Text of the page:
CHICAGO -- Michigan and two of its bonding authorities will issue a total of almost $1.3 billion of debt this week, mainly to bolster the state's cash flow and take advantage of low interest rates to refund previously issued debt.

The state will sell $700 million of short-term general obligation cash-flow notes tomorrow in a deal headed by First Boston Corp., according to Nick Khouri, the state's chief deputy treasurer, who predicted a good reception for the debt.

Also in negotiated deals, the Michigan State Building Authority will sell $304 million of revenue refunding bonds and $195 million of 1991 lease-backed revenue bonds for prisons either tomorrow or Wednesday.

And the Michigan State Housing Development Authority will issue about $50 million of multifamily mortgage revenue bonds and nearly $38 million of current refunding bonds later in the week.

Wall Street traders said the deals will come amid a deluge of supply that may force cheaper price levels.

"It's not so much the credit itself," said the head of a major trading desk. "We've had so many bonds priced in the last month and more coming this week that deals have come cheaper."

Mr. Khouri said he did not believe selling that much state debt in one week would have an adverse effect on pricing the isues.

"We think it is an advantage that we are going to the market with a consistent theme for Michigan," he said.

That theme, according to Lawrence Bashe, a vice president at First Boston, is that Gov. John Engler, who took office Jan. 1, and the Legislature have dealt successfully with the state's budget problems.

"The issue is no longer the state budget or the will of the administration and the state Legislature to deal with deficit problems," Mr. Bashe said. "The underlying issue is Michigan's relationship to the national economy."

While the state maintained its AA rating with Standard & Poor's Corp., the agency continued to assign a negative outlook to the rating because of a "sluggish" economic outlook, "optimistic" revenue expectations, continued social services cost pressures, and possible costly tax reform proposals in the next election.

Still, the notes received the highest rating from the agencies -- SP-1-plus from Standard & Poor's and MIG-1 from Moody's Investors Service. Standard & Poor's cited the "strong coverage of debt service by pledge revenues" and the fact that the state will set aside money to pay principal and interest on the notes six weeks prior to maturity.

A rating from Fitch Investors Service Inc. is expected to be released today, according to Richard Raphael, a senior vice president.

Co-senior managers for the note issue, which is expected to close at the end of the week, are Morgan Stanley & Co. and Prudential Securities. Co-bond counsel for the deal are Dickinson, Wright, Moon, Van Dusen & Freeman and Lewis, White & Clay.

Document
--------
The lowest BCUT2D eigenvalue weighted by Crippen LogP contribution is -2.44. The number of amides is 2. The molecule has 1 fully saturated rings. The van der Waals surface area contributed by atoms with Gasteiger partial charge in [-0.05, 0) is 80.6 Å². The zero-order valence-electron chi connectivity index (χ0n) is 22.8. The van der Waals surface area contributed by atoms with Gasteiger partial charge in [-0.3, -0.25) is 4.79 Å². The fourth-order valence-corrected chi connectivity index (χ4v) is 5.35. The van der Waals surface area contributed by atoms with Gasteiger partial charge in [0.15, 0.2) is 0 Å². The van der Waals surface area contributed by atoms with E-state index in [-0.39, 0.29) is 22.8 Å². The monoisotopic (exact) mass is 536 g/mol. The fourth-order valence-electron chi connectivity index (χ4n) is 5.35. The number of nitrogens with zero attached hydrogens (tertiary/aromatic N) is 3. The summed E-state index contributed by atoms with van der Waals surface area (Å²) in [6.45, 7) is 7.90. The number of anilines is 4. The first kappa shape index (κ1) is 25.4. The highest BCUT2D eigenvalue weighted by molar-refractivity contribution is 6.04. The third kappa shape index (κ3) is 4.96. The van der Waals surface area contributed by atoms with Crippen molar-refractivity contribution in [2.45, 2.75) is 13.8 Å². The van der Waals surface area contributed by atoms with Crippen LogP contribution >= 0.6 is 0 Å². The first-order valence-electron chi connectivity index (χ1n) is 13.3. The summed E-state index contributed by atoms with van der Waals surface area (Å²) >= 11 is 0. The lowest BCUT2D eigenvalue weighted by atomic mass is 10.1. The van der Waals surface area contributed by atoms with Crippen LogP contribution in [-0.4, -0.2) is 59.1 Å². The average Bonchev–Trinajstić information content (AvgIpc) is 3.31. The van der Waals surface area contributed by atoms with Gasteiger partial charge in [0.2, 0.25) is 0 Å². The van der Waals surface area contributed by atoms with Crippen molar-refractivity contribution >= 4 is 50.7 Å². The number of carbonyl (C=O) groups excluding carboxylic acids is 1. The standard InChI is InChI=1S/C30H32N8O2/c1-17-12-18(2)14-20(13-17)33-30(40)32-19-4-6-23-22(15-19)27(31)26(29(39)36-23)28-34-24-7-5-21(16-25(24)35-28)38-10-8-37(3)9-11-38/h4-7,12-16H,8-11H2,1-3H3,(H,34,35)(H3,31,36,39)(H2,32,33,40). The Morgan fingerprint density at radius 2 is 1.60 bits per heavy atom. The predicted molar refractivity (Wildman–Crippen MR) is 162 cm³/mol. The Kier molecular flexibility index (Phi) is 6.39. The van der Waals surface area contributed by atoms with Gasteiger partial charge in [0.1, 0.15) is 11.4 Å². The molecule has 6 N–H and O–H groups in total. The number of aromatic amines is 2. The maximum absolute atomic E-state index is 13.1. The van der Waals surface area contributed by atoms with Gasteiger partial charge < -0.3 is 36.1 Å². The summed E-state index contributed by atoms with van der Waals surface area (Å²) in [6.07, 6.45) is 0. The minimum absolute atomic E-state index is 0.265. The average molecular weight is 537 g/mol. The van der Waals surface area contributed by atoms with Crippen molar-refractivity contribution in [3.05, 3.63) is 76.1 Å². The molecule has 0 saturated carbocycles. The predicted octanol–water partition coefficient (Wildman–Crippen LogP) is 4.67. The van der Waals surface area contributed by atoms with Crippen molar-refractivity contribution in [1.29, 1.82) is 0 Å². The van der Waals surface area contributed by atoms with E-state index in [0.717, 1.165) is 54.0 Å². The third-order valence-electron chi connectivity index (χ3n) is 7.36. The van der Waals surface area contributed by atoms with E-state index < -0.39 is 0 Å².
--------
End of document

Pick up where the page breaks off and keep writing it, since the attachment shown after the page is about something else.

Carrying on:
State officials had been considering a cash-flow borrowing since September, following the passage of a $7.7 billion general fund budget for fiscal 1992, which began Oct. 1. Mr. Khouri said the administration decided to issue notes because it was more cost-effective than borrowing internally at taxable rates. The notes will be paid off during the fiscal year, he added.

Last March, the state sold a $500 million note issue backed by the state's GO pledge and an unconditional standby note purchase agreement from three Swiss banks. The notes, which were sold in a deal headed by Prudential Securities, marked Michigan's first cash-flow borrowing since September 1985.

The Michigan State Building Authority's bonds were rated AA-minus by Standard & Poor's and Fitch, and A by Moody's.

Tom Saxton, the authority's executive director, said the bonds would be priced midweek with a possible closing on Dec. 27. The refunding issue, which has Merrill Lynch & Co. and First Boston as co-senior managers, should save the state about $130 million over the next five to six years, he added. Prudential Securities and Morgan Stanley are co-seniors for the $195 million of new revenue debt.

The $88 million of housing debt, which carries the state's moral obligation pledge, was rated A-plus by Standard & Poors. George Fox, the housing authority's finance director, said no rating was sought from Moody's. He added that the authority would delay pricing the issue until at least a day after the building authority was done with its deal. Co-senior managers on the deal are Goldman, Sachs & Co. and First Boston. Closing on the new bonds is scheduled for Dec. 30 and closing for the refunded bonds is expected to take place Jan. 2.

Michigan has an A1 GO rating from Moody's and AA from Fitch.

Meanwhile, the Michigan Education Trust board adopted a resolution Wednesday encouraging Gov. Engler to offer the state's first college save bond program.

Mr. Khouri said the administration agreed with the resolution and was exploring options, including issuing "a relatively small" amount of the zero coupon college saver bonds as part of a state environmental GO bond issue that may be sold early next year.

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